I love dogs a lot. A lot a lot. I do not often greet them, however.
So I guess the first tip in “Greeting dogs 101” is “Don’t.”
This is a bit of an exaggeration of course. Every situation is different and sometimes it is fine to say hello to a dog, but when in doubt, don’t bother.
Illustration courtesy of doggiedrawings.net
Here are some situations where I definitely will not greet a dog:
- The dog is ignoring me. No matter what it’s doing, be it sniffing the ground, playing fetch with its owner, or laying quietly on the ground at a coffee shop. If the dog is ignoring me, I ignore it.
- The dog’s owner is not nearby. A no-brainer, but please do not greet dogs that are tied up alone outside a store. That is a bite waiting to happen, and the fault would lay with both you and the person who tied the dog up, but not with the poor dog.
- The dog is paying attention to me, but not in a good way. If a dog is scared of me, I’m not going to make it worse by running over and patting it on the head.
Here are situations where I will say hi to a dog, if the owner says it’s ok (always ask):
- The dog is actively soliciting my attention.
Dogs do not often solicit my attention, and so as a result, I do not often say hello to them 😊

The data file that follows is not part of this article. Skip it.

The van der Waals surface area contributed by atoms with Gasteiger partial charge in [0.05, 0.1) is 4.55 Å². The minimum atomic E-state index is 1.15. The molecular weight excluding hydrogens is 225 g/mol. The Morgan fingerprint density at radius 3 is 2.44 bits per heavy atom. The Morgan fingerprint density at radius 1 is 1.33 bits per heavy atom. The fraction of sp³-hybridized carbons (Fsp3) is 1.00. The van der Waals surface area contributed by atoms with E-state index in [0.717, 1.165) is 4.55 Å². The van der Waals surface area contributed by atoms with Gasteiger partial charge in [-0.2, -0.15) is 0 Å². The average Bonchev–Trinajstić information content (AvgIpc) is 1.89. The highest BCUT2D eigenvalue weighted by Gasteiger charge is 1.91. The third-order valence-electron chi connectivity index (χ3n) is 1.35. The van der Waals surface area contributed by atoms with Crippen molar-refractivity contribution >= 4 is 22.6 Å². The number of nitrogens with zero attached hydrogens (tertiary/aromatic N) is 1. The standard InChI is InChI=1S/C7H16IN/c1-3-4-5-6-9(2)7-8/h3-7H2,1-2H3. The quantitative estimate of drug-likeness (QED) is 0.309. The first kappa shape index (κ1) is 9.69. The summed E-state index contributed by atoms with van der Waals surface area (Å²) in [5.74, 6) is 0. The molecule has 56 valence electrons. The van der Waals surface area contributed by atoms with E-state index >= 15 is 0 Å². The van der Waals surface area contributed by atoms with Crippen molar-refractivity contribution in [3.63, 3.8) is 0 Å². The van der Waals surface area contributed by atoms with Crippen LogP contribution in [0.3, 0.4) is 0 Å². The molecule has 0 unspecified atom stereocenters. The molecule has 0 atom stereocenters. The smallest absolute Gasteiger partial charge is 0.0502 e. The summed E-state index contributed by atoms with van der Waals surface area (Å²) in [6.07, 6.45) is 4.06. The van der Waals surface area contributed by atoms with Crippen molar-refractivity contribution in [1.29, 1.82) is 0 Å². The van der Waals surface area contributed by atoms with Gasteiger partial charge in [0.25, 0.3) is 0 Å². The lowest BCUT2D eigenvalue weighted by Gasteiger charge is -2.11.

Betsy, being very strange, often solicits petting by doing a somersault into me
If I do find myself in a situation where I’m saying hi to a strange dog, I like to let the dog lead the interaction. I will put my hand down for it to sniff, I angle my body slightly to the side, and I do not stare directly at the dog.
At this point, I may pet the dog. But I may not. It depends on the dog’s vibe. If they want to wander around and sniff me, I let them do that without harassing them by trying to touch them. If they walk away, that’s cool too.
If they’re lingering and seem friendly and interested in being pet, I may lightly rub a dog’s front chest area to start. I don’t pet it on the head or anywhere else on its body unless it positions itself in such a way that it seems to be requesting something (e.g. a butt scratch).
I think it’s pretty clear that this dog would like some love and attention 🙂
Betsy, for example, often requests butt scratches from strangers, but she generally dislikes strangers patting her on the head. And I think this is quite common for many dogs.
Small dogs especially do not like to be loomed over. Do not loom. Do not reach as if you’re going to pick them up.
Do not restrain a dog ever (no hugs!) Do not put your face close to their face (potentially scary for the dog + you’re basically presenting the worst possible part of your body for a bite. Much better to be bit on the hand than the face!)
Let the dog walk away at any time, and do not pursue it if it does. Let the dog decide what it wants.
Most dogs are quite tolerant, so even if you do everything wrong, you probably won’t get bit. But that doesn’t mean it was pleasant for the dog, and what’s the point in saying hello to a dog if it doesn’t enjoy it?